As a tender boat, the Destination is essentially a middleman. It is responsible for getting salmon from the smaller purse-seine and gill-net boats, which often don’t return to shore for weeks at a time. It then brings the fish to a representative of Trident, the processing company that contracts with the Destination’s owner.
Sometimes, like overgrown barnacles on a whale, four or more small fishing boats were docked onto the Destination while waiting to transfer fish. Transferring fish was accomplished with the fish pump, which sucks fish from the boats’ holds through large-diameter hoses. On the tender, the hoses dumped the fish into a large tray, along which stood deckhands and a “fish tech” employed by Trident. The deckhands sorted the fish quickly. During the sorting, Shawn and I often played a little identification game: “What’s this one, Oakley?”
“Sockeye?” I’d guess. I could barely remember all the names for each salmon species–sockeyes, a.k.a, reds; humpies, a.k.a, pinks; chinooks, a.k.a, kings, and so forth–much less how to identify them. But with Kerry’s help, I began to learn.
After being sorted, the salmon were pushed down a chute and into a scale with a gate on the downward side. Occasionally, they spilled over the sides; Kerry and I helped by throwing them back into the chute. After the fish were weighed, the scale’s gate was banged open. The fish spewed forth and slid down into the tender boars holds. Samples of a hundred to two hundred salmon were sorted–sockeyes, chums, cohos, chinooks, and humpies–and weighed in purselike nets to get an estimate of species proportions; both this estimate and the total salmon weight were recorded and then relayed by radio to the Department of Fish and Game.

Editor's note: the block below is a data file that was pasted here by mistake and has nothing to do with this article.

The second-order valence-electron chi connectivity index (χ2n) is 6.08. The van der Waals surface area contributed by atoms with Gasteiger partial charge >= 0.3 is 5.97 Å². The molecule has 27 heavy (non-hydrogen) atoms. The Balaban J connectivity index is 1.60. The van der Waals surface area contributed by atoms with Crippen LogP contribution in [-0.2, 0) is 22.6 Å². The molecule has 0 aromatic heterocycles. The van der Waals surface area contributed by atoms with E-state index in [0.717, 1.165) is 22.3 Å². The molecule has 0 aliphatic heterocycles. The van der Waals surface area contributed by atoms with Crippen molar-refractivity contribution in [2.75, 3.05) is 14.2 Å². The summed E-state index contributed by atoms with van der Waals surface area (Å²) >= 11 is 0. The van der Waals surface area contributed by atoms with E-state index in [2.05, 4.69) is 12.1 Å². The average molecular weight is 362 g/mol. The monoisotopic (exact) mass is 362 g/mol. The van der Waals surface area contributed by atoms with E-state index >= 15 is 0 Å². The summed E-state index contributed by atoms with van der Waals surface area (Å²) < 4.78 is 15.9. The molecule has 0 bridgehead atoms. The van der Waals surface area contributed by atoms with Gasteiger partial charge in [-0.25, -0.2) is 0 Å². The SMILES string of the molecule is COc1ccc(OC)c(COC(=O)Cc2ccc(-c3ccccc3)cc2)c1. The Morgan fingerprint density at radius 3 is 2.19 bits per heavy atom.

Timing hinged on the fish pump, which worked slowly at best. Often, there were long gaps between arrivals of fish in the sorting trays, and the deckhands were left standing around for hours, waiting …. but unable to leave their station. I learned quickly that my “Mocha Thing”–a combination of Cool Whip, ice cream, chocolate syrup, and coffee–was a crowd pleaser during these long afternoons. Loud music and suntan lotion were also crucial. Tendering, obviously, is not a particularly dangerous or hard job, especially when compared to crab fishing.
Like most aspects of fishing, tendering requires long hours and strange sleep schedules. To keep the fish as fresh as possible, whenever a fishing boat wants to offload fish, the tender must respond. After a long day of tendering, there is more to come: The fish must be off-loaded to the processing plant. When we returned each night to Sand Point, generally at 1:00 or 2:00 A.M., the fish were sucked out of our holds by Tridents fish pumps.
One night we returned to Sand Point to find that the Destination had been slated by Trident to head to Bristol Bay, in the Bering Sea. She would be leaving as soon as the fish were unloaded. Since I would be flying out of Sand Point, I would remain behind. The men were, I think, sorry to see the maker of the “Mocha Thing” departing.